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Are These Two Tech Giants Teaming Up?

Thursday - 4/25/2013, 3:45pm  ET

For the first time in ages, Google is striking back at Yahoo! . In a move mirroring Yahoo!’s recent purchase of news summarization app Summly for $30 million, Google also purchased its own news summarization app, Wavii, for roughly the same price.

Over the past few months, Yahoo!’s ecosystem has been growing, through a series of ‘acqui-hires’ engineered by CEO Marissa Mayer, and the company is reportedly in talks with Apple to cut Google out of the iOS loop once and for all. Have all the years of market domination and making industry enemies finally caught up with Mountain View, Calif.-based Google, and should investors be worried?

Summing up the news

News summarization apps, such as Summly and Wavii, aggregate news stories from various websites, then summarize them into bite-sized pieces through a special algorithm. This makes them ideal for mobile devices. Meanwhile, Apple expressed interest in acquiring Summly’s rival, Wavii, to be incorporated into its voice-activated personal assistant, Siri.

These two developments apparently made Google nervous, so it reportedly purchased Seattle-based Wavii for over $30 million in cash. Whether or not this was a calculated decision or a knee-jerk reaction to Yahoo! and Apple’s recent actions is unclear. Google already has news aggregating apps, such as Google Currents and Google News, so the company may have simply taken Wavii off the market to keep it out of its rivals’ hands.

Wavii, founded by Adrian Aoun, has some big backers. PayPal’s co-founder Max Levchin, former Facebook executive Dave Morin and former Microsoft dealmaker Fritz Lanman were some of the company’s initial investors. Both Summly and Wavii have substantially changed the way mobile users consume news stories, making them viable threats to Yahoo! and Google, which both own highly visited, customizable news sites.

Yet Google, which owns its own mobile operating system, should have a much easier time integrating Wavii into its operations than Yahoo!. Yahoo!, on the other hand, needs a bigger partner to help it pull together all these mobile apps that it has been collecting over the past few months.

Could that ally be Apple?

The enemy of my enemy is my pal

It’s no secret that there's a lot of animosity between Apple and Google. Much of that tension stems from Google's industry-altering Android operating system, which the late Steve Jobs vowed to go to “thermonuclear war” over. Jobs and many Apple fans saw Android as an inferior clone of the iOS interface that made Apple's iPhones and iPads so popular. However, that 'clone' system united a fragmented hardware market, and gave birth to Apple’s nemesis, Samsung.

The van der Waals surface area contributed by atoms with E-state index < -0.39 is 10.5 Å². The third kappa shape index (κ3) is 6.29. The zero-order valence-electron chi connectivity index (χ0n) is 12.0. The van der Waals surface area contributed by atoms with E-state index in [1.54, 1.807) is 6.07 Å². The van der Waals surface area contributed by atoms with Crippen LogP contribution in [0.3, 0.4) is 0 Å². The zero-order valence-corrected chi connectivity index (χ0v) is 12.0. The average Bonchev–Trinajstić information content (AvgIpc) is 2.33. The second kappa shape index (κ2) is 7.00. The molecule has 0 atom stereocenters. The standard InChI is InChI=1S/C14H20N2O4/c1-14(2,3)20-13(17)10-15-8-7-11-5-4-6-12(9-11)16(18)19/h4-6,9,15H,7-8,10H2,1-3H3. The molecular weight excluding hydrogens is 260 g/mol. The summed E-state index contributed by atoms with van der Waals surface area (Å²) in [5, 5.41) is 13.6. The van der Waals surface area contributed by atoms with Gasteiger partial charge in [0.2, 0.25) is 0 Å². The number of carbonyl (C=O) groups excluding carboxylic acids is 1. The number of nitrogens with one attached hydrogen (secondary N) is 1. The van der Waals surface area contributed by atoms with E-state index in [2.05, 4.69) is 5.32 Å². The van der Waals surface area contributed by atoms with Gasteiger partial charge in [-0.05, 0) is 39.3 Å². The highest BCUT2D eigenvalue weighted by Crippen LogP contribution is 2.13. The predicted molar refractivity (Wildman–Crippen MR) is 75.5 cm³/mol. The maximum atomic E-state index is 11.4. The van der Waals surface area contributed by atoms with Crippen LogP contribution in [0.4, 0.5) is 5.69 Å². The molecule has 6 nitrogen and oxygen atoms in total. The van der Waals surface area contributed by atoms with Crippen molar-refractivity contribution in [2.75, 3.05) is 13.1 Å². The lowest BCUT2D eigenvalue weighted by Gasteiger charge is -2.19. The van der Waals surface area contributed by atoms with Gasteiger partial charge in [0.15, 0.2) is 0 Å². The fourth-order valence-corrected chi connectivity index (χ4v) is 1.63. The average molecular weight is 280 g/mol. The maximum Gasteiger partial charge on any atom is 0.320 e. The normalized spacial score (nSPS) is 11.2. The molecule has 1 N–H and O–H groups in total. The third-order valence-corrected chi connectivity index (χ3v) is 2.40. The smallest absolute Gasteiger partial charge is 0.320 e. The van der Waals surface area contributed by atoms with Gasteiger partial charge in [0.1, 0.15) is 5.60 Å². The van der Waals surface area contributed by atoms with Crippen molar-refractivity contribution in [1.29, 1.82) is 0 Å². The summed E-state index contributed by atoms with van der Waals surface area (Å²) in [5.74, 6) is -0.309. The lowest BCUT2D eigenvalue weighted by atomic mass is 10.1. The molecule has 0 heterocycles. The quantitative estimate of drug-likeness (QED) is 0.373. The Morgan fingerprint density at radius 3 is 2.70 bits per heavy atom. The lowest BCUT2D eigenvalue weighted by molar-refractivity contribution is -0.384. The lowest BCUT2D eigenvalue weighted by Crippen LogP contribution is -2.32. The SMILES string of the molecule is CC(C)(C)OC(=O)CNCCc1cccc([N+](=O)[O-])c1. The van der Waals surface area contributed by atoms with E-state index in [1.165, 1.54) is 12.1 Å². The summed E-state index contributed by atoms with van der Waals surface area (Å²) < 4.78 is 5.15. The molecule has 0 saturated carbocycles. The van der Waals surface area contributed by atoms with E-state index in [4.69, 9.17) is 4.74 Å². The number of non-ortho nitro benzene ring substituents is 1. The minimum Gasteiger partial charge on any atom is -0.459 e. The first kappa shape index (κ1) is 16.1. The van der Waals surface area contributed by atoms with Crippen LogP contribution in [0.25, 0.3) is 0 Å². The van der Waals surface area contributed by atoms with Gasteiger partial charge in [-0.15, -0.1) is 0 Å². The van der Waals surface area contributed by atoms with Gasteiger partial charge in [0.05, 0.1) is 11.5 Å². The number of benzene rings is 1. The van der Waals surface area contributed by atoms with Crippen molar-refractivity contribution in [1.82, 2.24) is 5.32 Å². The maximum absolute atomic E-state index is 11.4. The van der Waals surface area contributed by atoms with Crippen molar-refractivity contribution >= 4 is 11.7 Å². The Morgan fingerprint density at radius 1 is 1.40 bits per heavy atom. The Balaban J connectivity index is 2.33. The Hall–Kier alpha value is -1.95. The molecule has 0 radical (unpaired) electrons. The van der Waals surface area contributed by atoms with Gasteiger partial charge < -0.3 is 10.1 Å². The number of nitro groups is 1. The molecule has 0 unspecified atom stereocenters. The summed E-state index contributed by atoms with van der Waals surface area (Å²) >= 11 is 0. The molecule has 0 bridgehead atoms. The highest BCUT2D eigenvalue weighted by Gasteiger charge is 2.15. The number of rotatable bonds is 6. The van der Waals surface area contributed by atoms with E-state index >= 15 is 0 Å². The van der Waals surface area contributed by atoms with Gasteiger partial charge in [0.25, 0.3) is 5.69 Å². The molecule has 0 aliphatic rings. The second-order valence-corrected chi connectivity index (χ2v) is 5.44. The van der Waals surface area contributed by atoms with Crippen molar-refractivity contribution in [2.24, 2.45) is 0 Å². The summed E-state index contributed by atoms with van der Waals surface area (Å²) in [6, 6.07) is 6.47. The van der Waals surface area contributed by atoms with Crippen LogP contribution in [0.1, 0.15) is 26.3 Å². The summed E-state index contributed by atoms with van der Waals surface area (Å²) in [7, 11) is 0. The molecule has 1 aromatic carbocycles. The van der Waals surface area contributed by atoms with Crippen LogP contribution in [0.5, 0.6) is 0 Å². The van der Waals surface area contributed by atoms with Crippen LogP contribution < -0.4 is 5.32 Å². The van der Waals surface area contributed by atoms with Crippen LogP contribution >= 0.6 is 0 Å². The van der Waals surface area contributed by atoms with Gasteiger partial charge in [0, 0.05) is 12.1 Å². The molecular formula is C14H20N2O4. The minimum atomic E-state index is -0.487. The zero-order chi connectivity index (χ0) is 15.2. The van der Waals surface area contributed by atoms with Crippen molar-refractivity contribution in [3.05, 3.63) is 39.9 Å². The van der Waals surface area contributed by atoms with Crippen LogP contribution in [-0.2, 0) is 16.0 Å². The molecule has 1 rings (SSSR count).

Ever since that “betrayal,” made more acrimonious by the fact that former Google CEO Eric Schmidt was once a director on Apple’s board, Apple has been trying to rid itself of Google’s omnipresent services. Apple attempted to limit access to YouTube and Gmail by discontinuing their native apps, and it rolled out the much-maligned Apple Maps to replace Google Maps. In China, Apple chose Baidu as its primary iOS search engine instead of Google. However, these efforts have made minimal impact on Google’s presence on iOS devices, since Google simply took app creation into its own hands.

Yahoo!, on the other hand, needs a major ally to boost its presence in the mobile arena. In an earlier article, I mentioned that many of Marissa Mayer’s recent acqui-hires and acquisitions are aimed at creating a Yahoo! ecosystem to rival Google's. Since Mayer took the helm last July, Yahoo! has acquired recommendation apps similar to Yelp and Open Table, social sharing apps similar to Pinterest, a video call app, and Summly. These are all pieces of a puzzle that I believe Mayer intends to wrap together in a single mobile platform that will replace Yahoo!’s aging mobile apps. I believe that Apple could be the ally that Yahoo! needs to help its apps achieve relevance with mobile users again.

Several weeks ago, The Wall Street Journal reported that Apple was considering adding more Yahoo!-branded apps to the iPhone as default apps. Two of Yahoo!’s mobile apps, ‘Stocks’ and ‘Weather,’ are currently available for all iOS devices. Some data from Yahoo!’s sites, such as sports stats, are accessed by Apple’s Siri on a regular basis. Some investors believe that Siri’s search capabilities, which bypass search engines like Google, could help Apple eventually achieve independence from Google’s web search apps.

Yahoo! is also the least threatening choice for Apple to partner up with, since the other major players - Google, Amazon, and Microsoft - all compete with Apple through mobile apps, software and hardware. Yahoo!, on the other hand, simply wants to make mobile apps that can boost its profile and mobile ad revenue.

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